-- TUSCALOOSA, Ala. -- Alec Morris may have had the biggest impact of any Alabama quarterback during the Crimson Tide's spring game Saturday. The problem, however, is that he stood out most as a punter, booming 15 kicks for an average of 38.4 yards.
In a game that was built up as a quarterback showcase, the defense ultimately stole the show while the passing game went missing in action.
AJ McCarron was on hand for A-Day in Tuscaloosa, but only to be inducted into the Walk of Fame. His potential replacements under center, meanwhile, looked far away from fulfilling his legacy as a starter.
Blake Sims, McCarron's backup a year ago and the early leader in the quarterback race this spring, threw for an underwhelming 178 yards, one touchdown and two interceptions on 13-of-30 passing. A 55-yard touchdown pass to Chris Black late in the fourth quarter helped salvage some of his day as the "Crimson" team starter, but it was a far cry from his reported 515 yards, five touchdowns and no interceptions in two earlier scrimmages this spring, both of which were closed to the media.
"Blake had a really good spring and did a really good job in the scrimmages," Alabama coach Nick Saban said. "I thought ... the game speeded up today and he tried to speed up with it, rather than just staying in his rhythm."
Cooper Bateman, a former four-star recruit who redshirted last season, had the two best moments of the day as the "White" team starter, delivering a 34-yard pass over Robert Foster's right shoulder in the first half and then a 32-yard touchdown pass to ArDarius Stewart in the fourth quarter. But he was ultimately inconsistent, finishing with 156 yards and a touchdown on 11-of-24 passing. He was also sacked three times.
Morris, the third quarterback in a three-man race, couldn't separate himself as a passer either, throwing for 9 yards and an interception, though he did make himself valuable as a punter on special teams.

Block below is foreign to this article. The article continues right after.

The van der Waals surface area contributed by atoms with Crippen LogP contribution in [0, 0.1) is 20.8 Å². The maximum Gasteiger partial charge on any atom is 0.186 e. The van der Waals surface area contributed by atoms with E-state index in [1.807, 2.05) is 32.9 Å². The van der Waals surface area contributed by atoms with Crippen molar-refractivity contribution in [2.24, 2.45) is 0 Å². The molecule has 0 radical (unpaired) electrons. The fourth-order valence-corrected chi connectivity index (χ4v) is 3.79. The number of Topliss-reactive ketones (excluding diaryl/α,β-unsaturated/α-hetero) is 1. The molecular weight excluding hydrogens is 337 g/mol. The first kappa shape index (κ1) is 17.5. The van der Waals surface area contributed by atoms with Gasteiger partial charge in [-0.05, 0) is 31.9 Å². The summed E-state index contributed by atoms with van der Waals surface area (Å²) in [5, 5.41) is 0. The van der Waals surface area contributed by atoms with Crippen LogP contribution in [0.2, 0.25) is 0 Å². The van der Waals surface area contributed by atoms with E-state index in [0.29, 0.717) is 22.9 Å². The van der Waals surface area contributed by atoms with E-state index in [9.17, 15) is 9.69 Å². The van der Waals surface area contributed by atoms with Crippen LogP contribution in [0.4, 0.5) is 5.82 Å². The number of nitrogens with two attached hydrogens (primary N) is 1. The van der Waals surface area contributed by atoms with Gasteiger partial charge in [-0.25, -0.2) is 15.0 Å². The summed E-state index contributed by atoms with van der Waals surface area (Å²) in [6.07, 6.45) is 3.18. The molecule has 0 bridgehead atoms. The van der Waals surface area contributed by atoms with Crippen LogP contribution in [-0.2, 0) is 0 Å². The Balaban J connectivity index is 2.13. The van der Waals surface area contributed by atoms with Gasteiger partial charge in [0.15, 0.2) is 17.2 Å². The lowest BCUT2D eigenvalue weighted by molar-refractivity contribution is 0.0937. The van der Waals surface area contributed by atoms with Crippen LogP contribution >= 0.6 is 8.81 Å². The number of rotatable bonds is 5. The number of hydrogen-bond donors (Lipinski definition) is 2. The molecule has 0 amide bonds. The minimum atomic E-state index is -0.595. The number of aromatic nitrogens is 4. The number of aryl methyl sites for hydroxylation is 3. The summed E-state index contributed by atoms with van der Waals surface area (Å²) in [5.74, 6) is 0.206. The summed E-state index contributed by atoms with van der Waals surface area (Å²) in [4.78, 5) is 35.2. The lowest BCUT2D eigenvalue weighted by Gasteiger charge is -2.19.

The fourth and fifth quarterbacks in the rotation, freshmen Parker McLeod and David Cornwell, couldn't get out of their own way, either. McLeod came on in the fourth quarter and threw an interception on his first pass attempt. Cornwell would later take the first snap of his career at Alabama only to let the ball slip out of his hands and fall to the turf. It was ruled an incompletion and not a fumble, but it was that kind of day for all of Alabama's quarterbacks.
The good news for Alabama is that another quarterback is on his way. In fact, he was one of the 73,506 fans in attendance at Bryant-Denny Stadium on Saturday.
Jacob Coker, who is on track to finish his undergraduate degree at Florida State and enroll at Alabama later this month, was on hand to watch A-Day. The 6-foot-5 redshirt junior, who backed up Jameis Winston last season, is expected to jump right into the mix when he arrives on campus in Tuscaloosa.
"As I said all along, we recruited a guy," Saban said of Coker. "Blake knows this and Blake embraced the guy before the game. They're going to compete through the summer and through fall camp, and we'll see what we need to do at the position to have a guy be effective."
Sims was said to have made sizable progress before Saturday's showing. The former running back/wide receiver had worked to become a better pocket passer and even spent his spring break working with a quarterback coach in Florida. But given his production at A-Day, he may be behind the eight ball as Alabama heads into the offseason.
The hope for Saban is that the spring game was more a blip on the radar and not the start of a trend for Sims. The playbook was limited, the protection broke down often and Sims' best asset -- his athleticism and escapability -- was hampered by the format of the game, which made quarterbacks subject to two-hand touch rules.
Ryan Kelly, Alabama's starting center, agreed with Saban's assessment that Sims was pressing too much. At the same time, Kelly took some of the blame on himself.
"Sometimes that happens," he said. "You're going to have bad days. But I think that's where the offensive line could have come in and given him more time in the pocket."
Sims and the other quarterbacks will undoubtedly take the heat for their poor performance at A-Day, but the offense as a whole wasn't much better. Aside from a so-so effort from the offensive line, there wasn't much scoring in Lane Kiffin's debut as offensive coordinator. Alabama's first eight drives resulted in seven punts and a missed field goal. All 30 points in the game came in the second half.
Saban, for his part, tried to look at things optimistically.
"We did make some plays, but it wasn't really the consistency that you'd really like to see in the offense," he said. "But when you play against each other, what's good for one is not so good for the other. So you have to give the defense some credit."